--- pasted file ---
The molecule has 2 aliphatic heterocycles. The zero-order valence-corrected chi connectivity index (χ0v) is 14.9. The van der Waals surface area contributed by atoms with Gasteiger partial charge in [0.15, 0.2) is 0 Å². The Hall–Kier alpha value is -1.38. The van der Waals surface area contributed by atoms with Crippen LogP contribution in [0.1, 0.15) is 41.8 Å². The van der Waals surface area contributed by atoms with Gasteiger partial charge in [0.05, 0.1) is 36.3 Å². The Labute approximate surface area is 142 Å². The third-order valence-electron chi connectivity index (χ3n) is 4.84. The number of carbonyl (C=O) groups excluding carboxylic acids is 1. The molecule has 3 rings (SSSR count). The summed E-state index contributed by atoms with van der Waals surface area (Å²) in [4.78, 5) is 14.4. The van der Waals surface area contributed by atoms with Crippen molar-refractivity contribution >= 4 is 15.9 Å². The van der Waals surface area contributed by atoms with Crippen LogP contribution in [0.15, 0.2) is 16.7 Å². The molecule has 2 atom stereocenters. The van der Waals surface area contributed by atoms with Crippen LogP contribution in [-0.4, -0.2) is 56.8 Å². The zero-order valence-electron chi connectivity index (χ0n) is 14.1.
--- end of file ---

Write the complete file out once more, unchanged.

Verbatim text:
The molecule has 2 aliphatic heterocycles. The zero-order valence-corrected chi connectivity index (χ0v) is 14.9. The van der Waals surface area contributed by atoms with Gasteiger partial charge in [0.15, 0.2) is 0 Å². The Hall–Kier alpha value is -1.38. The van der Waals surface area contributed by atoms with Crippen LogP contribution in [0.1, 0.15) is 41.8 Å². The van der Waals surface area contributed by atoms with Gasteiger partial charge in [0.05, 0.1) is 36.3 Å². The Labute approximate surface area is 142 Å². The third-order valence-electron chi connectivity index (χ3n) is 4.84. The number of carbonyl (C=O) groups excluding carboxylic acids is 1. The molecule has 3 rings (SSSR count). The summed E-state index contributed by atoms with van der Waals surface area (Å²) in [4.78, 5) is 14.4. The van der Waals surface area contributed by atoms with Crippen molar-refractivity contribution >= 4 is 15.9 Å². The van der Waals surface area contributed by atoms with Crippen LogP contribution in [0.15, 0.2) is 16.7 Å². The molecule has 2 atom stereocenters. The van der Waals surface area contributed by atoms with Crippen LogP contribution in [-0.4, -0.2) is 56.8 Å². The zero-order valence-electron chi connectivity index (χ0n) is 14.1.